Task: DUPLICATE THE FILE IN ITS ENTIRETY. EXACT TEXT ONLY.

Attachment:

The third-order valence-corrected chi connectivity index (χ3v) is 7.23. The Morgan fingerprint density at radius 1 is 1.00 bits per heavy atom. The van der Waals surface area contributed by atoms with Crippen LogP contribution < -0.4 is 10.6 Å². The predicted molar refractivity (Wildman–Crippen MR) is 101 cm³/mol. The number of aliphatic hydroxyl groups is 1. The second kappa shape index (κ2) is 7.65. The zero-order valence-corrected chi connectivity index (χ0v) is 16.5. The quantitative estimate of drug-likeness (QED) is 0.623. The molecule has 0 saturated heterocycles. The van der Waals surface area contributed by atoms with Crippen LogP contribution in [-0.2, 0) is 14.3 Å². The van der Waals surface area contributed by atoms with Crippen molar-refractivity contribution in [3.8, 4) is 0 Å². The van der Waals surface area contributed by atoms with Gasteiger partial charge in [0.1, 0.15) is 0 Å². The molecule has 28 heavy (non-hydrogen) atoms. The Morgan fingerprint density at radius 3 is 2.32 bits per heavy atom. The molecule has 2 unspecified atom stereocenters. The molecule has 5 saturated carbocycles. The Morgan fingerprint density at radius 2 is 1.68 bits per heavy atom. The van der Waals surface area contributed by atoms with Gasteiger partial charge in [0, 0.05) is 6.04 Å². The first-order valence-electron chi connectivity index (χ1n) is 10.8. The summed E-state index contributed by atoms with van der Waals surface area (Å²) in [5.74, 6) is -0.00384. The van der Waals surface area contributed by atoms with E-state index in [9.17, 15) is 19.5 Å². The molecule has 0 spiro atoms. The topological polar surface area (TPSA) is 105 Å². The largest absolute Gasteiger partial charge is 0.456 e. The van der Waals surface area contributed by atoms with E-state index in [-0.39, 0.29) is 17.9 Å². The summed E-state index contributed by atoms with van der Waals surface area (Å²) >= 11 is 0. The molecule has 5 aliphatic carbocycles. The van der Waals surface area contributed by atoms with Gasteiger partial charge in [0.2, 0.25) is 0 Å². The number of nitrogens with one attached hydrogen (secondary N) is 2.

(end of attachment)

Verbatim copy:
The third-order valence-corrected chi connectivity index (χ3v) is 7.23. The Morgan fingerprint density at radius 1 is 1.00 bits per heavy atom. The van der Waals surface area contributed by atoms with Crippen LogP contribution < -0.4 is 10.6 Å². The predicted molar refractivity (Wildman–Crippen MR) is 101 cm³/mol. The number of aliphatic hydroxyl groups is 1. The second kappa shape index (κ2) is 7.65. The zero-order valence-corrected chi connectivity index (χ0v) is 16.5. The quantitative estimate of drug-likeness (QED) is 0.623. The molecule has 0 saturated heterocycles. The van der Waals surface area contributed by atoms with Crippen LogP contribution in [-0.2, 0) is 14.3 Å². The van der Waals surface area contributed by atoms with Crippen molar-refractivity contribution in [3.8, 4) is 0 Å². The van der Waals surface area contributed by atoms with Gasteiger partial charge in [0.1, 0.15) is 0 Å². The molecule has 28 heavy (non-hydrogen) atoms. The Morgan fingerprint density at radius 3 is 2.32 bits per heavy atom. The molecule has 2 unspecified atom stereocenters. The molecule has 5 saturated carbocycles. The Morgan fingerprint density at radius 2 is 1.68 bits per heavy atom. The van der Waals surface area contributed by atoms with Gasteiger partial charge in [0, 0.05) is 6.04 Å². The first-order valence-electron chi connectivity index (χ1n) is 10.8. The summed E-state index contributed by atoms with van der Waals surface area (Å²) in [5.74, 6) is -0.00384. The van der Waals surface area contributed by atoms with E-state index in [9.17, 15) is 19.5 Å². The molecule has 0 spiro atoms. The topological polar surface area (TPSA) is 105 Å². The largest absolute Gasteiger partial charge is 0.456 e. The van der Waals surface area contributed by atoms with E-state index in [-0.39, 0.29) is 17.9 Å². The summed E-state index contributed by atoms with van der Waals surface area (Å²) >= 11 is 0. The molecule has 5 aliphatic carbocycles. The van der Waals surface area contributed by atoms with Gasteiger partial charge in [0.2, 0.25) is 0 Å². The number of nitrogens with one attached hydrogen (secondary N) is 2.